Skip to content
Communicate the value and impact of what you do, explain your work, sell your services

Advocating for music – sharing research more widely

I’ve been noticing for some time now how hard it is to find research evidence when you need it. Much of my work is about advocating for music, the arts, or a particular good cause. But although I often know there’s research out there to back up a particular case, I struggle to find it when I need it.

I’ve been thinking about this mostly in relation to evidence about the value and impact of music – in education, health and wellbeing, social inclusion, community development – and in life generally.

It seems that academic research remains largely in the journals and dissemination tools of the academic world, and music organisations’ own research reaches only as far as their marketing budgets will allow (not very).

Occasionally music/arts organisations promote their evidence more widely but inevitably (and quite rightly) it’s targeted to a certain group of people and then lost to others who might find it useful now or in the future. Dr Susan Hallam’s ‘Power of Music’ research is a case in point (try googling: there are lots of links to it, but many different versions and it’s hard to find the original research or the user-friendly summary created for Tune In, the year of music).

It seems as though neither types of evidence are really exploited as fully as they could be, particularly now social networking has changed the face of advocacy communications.

So I’ve been having one of those ‘What if …’ conversations with myself.

What if there was a way to make this research more widely available – or at least links to it – available all in one place online?

I’m planning to do something about this – I think it’ll have to be a labour of love – but before I do, I’d really like to hear from other people who may have an interest or insider knowledge in this area:

* would you find it useful if there was an attractive, easy-to-use website that summarised pieces of research and gave links to original research (or provided downloads where available/permissions gained)?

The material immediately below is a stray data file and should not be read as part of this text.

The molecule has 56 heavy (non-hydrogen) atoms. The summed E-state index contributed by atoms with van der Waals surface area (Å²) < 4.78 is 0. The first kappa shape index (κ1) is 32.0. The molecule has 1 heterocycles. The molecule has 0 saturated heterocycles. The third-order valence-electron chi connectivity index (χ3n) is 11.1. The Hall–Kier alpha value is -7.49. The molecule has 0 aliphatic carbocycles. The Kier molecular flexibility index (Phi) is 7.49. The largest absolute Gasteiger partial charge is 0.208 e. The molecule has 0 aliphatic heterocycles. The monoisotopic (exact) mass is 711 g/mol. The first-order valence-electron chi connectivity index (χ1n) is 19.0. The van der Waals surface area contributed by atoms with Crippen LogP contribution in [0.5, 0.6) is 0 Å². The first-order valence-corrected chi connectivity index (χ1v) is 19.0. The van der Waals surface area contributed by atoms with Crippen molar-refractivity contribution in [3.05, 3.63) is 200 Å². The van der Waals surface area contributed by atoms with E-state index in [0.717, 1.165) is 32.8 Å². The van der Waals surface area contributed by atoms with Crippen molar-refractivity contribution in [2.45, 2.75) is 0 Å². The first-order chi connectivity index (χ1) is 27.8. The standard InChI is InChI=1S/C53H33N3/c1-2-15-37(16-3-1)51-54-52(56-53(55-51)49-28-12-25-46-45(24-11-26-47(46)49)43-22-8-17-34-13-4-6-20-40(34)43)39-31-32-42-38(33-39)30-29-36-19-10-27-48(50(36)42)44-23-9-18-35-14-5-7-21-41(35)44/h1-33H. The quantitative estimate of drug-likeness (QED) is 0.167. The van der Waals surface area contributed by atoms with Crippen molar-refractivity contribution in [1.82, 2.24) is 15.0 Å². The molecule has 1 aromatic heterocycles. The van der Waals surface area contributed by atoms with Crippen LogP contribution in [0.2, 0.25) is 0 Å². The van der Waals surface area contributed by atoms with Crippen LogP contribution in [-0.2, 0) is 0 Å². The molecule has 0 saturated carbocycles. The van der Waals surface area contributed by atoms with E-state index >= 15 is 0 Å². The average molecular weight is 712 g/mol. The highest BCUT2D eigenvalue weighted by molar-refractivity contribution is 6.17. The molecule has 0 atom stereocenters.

* is there already a similar site that I don’t know about (I’m aware of as I helped set it up and carried out the research; and also

* has it already been tried and failed?

* would you be able to help? (ie if you’re a researcher, could you send me links to your research?)

I’d really appreciate your thoughts and views … and please pass this on to any researchers, academics, and music/arts organisations you know of who may have valuable evidence that they want to share more widely.


No Comments

  1. Teaching Music (@teachingmusicuk) on 28th September 2011 at 11:48 am

    Hi Anita

    you are absolutely right – there is a need for something like this. When we set up the research channel on TM, we had vague thoughts that it might provide this sort of function…..perhaps this is something we could work on together?

    BTW we have pencilled you in for a TM editorial for December – OK with you?

  2. grwww on 29th September 2011 at 1:38 pm

    One thing that would be helpful is to decide on a set of appropriate meta tags that web pages should use to “advertise” themselves appropriately so that search engines themselves could provide more directed results.

    Many people really don’t understand how critical meta tags are for facilitating easy search and discovery.

Leave a Comment

Could we help you or your organisation?

Need a freelance writer, freelance editor, or communications support
for your organisation? Get in touch to talk further and/or get a quote.